Lipoma in the deep lobe of the parotid gland: a case report
ABSTRACT We report here on a rare case of lipoma in the deep lobe of the parotid gland. MRI revealed that the tumour was situated mainly in the deep lobe and it extended posteriorly and medially into the space between the sternocleidomastoid muscle and the posterior belly of the digastric muscle, with slight extension into the parapharyngeal space. This tumour produced strong signals on T1- and T2-weighted MR images and weak signals on fat suppression images. In addition, MRI clearly showed the margin of the tumour, which enabled us to readily distinguish the tumour from the surrounding adipose tissue. The images suggested a diagnosis of deep lobe parotid lipoma with posteromedial extension to the sternocleidomastoid muscle, which proved true at surgery. We thus believe that MRI is highly useful, perhaps even necessary, in diagnosing tumours of the head and neck.
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- "However, this incidence is as high as 80% (four in five reported deep parotid lipoma cases) after the surgery for deep lobe parotid lipoma. As the lipoma resembles the appearance of the surrounding normal tissue, it is probably to increase the facial nerve dysfunction    . "
ABSTRACT: We would like to present our experience in management of lipomas arising in the deep lobe of the parotid gland, which were diagnosed and operated in our clinic from the point of complication/morbidity, and recurrence, in line with the literature. Five patients with lipoma found in the deep lobe of the parotid gland, diagnosed and treated at our clinic in the 12-year period between March 1992 and March 2004, were included in this study. Limits of the tumors were determined by computed tomography (CT), and/or magnetic resonance imaging (MRI). Preoperative fine needle aspiration biopsy (FNAB) was also performed. Through a classic parotidectomy incision, the parotid gland was exposed. Full exposure of the facial nerve and its branches was performed. The removal of deep lobe parotid lipomas was achieved by enucleation in all cases. Postoperative complication/morbidity and recurrence were evaluated. The most common symptom was an otherwise asymptomatic mass on the parotid region and/or upper lateral neck. One of five patients was presented with medial displacement of the lateral pharyngeal wall, and tonsil as the additional physical finding. Preoperative radiologic evaluation results revealed that CT and/or MRI scans accurately localized 100% of the tumors in relation to the deep lobe of the parotid gland. FNAB did not enable us to make a diagnosis of lipoma in four of the cases. Total resection was achieved in all cases. Temporary facial nerve paralysis, due to the dissection of the facial nerve, did not occur in any cases. There was no recurrence of the tumors after a mean follow-up of 60 months. Assessment of the exact location of the tumor is an important consideration for selection of the appropriate surgical approach. Different from lipomas found in other locations, those observed in the parotid gland cannot be easily resected by simple dissection. Resection of these tumors requires full exposure of the facial nerve.Auris Nasus Larynx 04/2005; 32(1):49-53. DOI:10.1016/j.anl.2004.09.004 · 1.00 Impact Factor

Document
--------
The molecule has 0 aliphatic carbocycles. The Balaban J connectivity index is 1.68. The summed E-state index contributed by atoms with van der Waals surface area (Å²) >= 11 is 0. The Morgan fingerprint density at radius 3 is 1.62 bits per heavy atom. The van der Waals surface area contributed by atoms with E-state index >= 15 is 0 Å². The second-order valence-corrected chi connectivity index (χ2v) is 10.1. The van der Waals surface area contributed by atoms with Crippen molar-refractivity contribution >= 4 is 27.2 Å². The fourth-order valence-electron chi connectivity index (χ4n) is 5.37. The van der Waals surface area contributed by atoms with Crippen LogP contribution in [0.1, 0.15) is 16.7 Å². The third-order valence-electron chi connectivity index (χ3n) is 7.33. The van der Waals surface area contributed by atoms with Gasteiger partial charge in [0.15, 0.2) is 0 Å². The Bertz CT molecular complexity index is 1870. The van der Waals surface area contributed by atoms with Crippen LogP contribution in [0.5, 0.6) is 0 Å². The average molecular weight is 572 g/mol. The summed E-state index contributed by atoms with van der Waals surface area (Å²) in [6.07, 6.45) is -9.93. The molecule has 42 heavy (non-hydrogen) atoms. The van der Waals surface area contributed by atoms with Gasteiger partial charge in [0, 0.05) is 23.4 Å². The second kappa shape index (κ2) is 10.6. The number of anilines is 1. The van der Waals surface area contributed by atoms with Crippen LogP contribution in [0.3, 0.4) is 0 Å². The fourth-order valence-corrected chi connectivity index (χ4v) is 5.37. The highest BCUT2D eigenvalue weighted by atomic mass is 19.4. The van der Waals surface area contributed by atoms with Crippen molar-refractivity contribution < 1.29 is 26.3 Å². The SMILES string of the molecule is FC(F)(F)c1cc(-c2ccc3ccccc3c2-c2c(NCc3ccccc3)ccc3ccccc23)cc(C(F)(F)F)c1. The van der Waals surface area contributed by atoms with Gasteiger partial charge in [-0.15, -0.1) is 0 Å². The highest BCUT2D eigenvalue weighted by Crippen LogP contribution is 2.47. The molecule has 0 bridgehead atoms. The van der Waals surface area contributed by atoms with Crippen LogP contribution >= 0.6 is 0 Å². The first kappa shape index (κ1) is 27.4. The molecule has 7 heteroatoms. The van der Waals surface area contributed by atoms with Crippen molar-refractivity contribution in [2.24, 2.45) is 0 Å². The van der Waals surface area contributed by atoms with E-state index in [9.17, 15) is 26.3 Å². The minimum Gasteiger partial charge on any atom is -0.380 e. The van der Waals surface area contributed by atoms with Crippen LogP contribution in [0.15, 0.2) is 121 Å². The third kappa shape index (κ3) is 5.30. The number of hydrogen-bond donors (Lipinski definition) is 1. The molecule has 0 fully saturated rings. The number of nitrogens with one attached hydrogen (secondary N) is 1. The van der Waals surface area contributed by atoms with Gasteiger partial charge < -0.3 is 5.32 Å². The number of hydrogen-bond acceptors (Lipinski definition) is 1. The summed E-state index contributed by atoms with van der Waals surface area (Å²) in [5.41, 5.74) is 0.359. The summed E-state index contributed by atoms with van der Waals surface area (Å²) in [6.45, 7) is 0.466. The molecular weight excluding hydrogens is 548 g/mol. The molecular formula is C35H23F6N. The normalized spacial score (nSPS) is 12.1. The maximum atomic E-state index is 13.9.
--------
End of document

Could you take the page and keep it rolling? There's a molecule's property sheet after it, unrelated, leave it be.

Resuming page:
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ABSTRACT: Lipomas of the parotid are interesting lesions because they rarely occur and are not considered in the preoperative diffential diagnosis. We present a case of a lipoma in the left parotid of a 67-year-old male. This mass developed slowly over 10years. Limited superficial parotidectomy was done. Neither tumor recurrence nor Frey's syndrome was observed 2years after the surgery. The essential factor in the differential diagnosis of a mass in the parotid glands is whether it is benign or malignant. Although lipomas of the parotid rarely occur, they should be taken into consideration in the preoperative diffential diagnosis. KeywordsLipoma-Parotid gland-Superficial lobeEuropean Journal of Plastic Surgery 08/2010; 33(4):215-218. DOI:10.1007/s00238-010-0400-1
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ABSTRACT: The purpose of the present study is to evaluate the background fat intensity suppression instability of each area in the head and neck region, and in the post-reconstruction with metal plate and myocutaneous flap, of patients with oral cancer using fat-saturated (FS) images. STIR and FS T2-weighted images at pre- and post-surgery in 59 patients with oral cancer were scored for uniformity of fat suppression and tissue conspicuity in each region of the head and neck. The scores of FS on uniformity of fat suppression pre-operatively were worse than those of STIR in the mandibular level, but not lesion and tissue conspicuity. However, the deterioration both of scores between pre- and post-surgery using FS was worse than that using STIR using metal plate and/or myocutaneous flap. At diagnosis, we should recognize on MR images using FS that instability of the status of fat suppression might be brought about by respective area and reconstruction with metal plate and myocutaneous flap of patients with oral cancer.Oral Oncology 04/2004; 40(3):332-40. DOI:10.1016/j.oraloncology.2003.09.002 · 3.03 Impact Factor